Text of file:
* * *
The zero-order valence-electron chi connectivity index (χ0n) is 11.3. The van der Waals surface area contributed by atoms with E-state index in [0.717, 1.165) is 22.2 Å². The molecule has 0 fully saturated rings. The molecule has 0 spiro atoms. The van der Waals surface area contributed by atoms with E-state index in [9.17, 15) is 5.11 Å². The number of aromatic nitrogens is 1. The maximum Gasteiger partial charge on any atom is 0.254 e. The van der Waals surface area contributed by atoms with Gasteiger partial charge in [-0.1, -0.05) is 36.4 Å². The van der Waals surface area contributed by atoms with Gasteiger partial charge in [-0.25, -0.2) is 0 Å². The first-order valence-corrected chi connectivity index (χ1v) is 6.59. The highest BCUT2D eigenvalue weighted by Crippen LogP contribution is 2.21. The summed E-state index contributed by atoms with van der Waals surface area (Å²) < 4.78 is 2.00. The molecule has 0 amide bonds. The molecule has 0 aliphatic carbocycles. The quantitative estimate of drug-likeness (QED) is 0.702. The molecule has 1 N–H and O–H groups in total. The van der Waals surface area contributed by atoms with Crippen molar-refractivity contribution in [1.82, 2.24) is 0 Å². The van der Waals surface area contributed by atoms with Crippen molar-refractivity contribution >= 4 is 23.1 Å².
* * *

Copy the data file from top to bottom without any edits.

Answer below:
The zero-order valence-electron chi connectivity index (χ0n) is 11.3. The van der Waals surface area contributed by atoms with E-state index in [0.717, 1.165) is 22.2 Å². The molecule has 0 fully saturated rings. The molecule has 0 spiro atoms. The van der Waals surface area contributed by atoms with E-state index in [9.17, 15) is 5.11 Å². The number of aromatic nitrogens is 1. The maximum Gasteiger partial charge on any atom is 0.254 e. The van der Waals surface area contributed by atoms with Gasteiger partial charge in [-0.1, -0.05) is 36.4 Å². The van der Waals surface area contributed by atoms with Gasteiger partial charge in [-0.25, -0.2) is 0 Å². The first-order valence-corrected chi connectivity index (χ1v) is 6.59. The highest BCUT2D eigenvalue weighted by Crippen LogP contribution is 2.21. The summed E-state index contributed by atoms with van der Waals surface area (Å²) < 4.78 is 2.00. The molecule has 0 amide bonds. The molecule has 0 aliphatic carbocycles. The quantitative estimate of drug-likeness (QED) is 0.702. The molecule has 1 N–H and O–H groups in total. The van der Waals surface area contributed by atoms with Crippen molar-refractivity contribution in [1.82, 2.24) is 0 Å². The van der Waals surface area contributed by atoms with Crippen molar-refractivity contribution >= 4 is 23.1 Å².